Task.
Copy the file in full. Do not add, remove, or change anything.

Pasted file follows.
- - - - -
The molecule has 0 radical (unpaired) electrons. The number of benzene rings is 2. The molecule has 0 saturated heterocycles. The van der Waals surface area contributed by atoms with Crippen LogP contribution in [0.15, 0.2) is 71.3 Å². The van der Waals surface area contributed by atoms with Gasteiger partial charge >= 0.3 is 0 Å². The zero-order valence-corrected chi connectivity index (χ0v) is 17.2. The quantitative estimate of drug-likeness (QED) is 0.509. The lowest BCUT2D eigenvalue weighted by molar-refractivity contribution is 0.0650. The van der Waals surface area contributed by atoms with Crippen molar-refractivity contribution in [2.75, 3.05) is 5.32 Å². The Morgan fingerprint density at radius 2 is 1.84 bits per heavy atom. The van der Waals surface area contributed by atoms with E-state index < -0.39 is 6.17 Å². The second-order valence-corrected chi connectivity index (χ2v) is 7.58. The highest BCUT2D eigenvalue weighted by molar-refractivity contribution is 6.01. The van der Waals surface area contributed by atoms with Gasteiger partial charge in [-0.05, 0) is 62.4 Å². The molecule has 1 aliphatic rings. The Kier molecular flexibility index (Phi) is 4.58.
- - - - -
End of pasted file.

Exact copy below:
The molecule has 0 radical (unpaired) electrons. The number of benzene rings is 2. The molecule has 0 saturated heterocycles. The van der Waals surface area contributed by atoms with Crippen LogP contribution in [0.15, 0.2) is 71.3 Å². The van der Waals surface area contributed by atoms with Gasteiger partial charge >= 0.3 is 0 Å². The zero-order valence-corrected chi connectivity index (χ0v) is 17.2. The quantitative estimate of drug-likeness (QED) is 0.509. The lowest BCUT2D eigenvalue weighted by molar-refractivity contribution is 0.0650. The van der Waals surface area contributed by atoms with Crippen molar-refractivity contribution in [2.75, 3.05) is 5.32 Å². The Morgan fingerprint density at radius 2 is 1.84 bits per heavy atom. The van der Waals surface area contributed by atoms with E-state index < -0.39 is 6.17 Å². The second-order valence-corrected chi connectivity index (χ2v) is 7.58. The highest BCUT2D eigenvalue weighted by molar-refractivity contribution is 6.01. The van der Waals surface area contributed by atoms with Gasteiger partial charge in [-0.05, 0) is 62.4 Å². The molecule has 1 aliphatic rings. The Kier molecular flexibility index (Phi) is 4.58.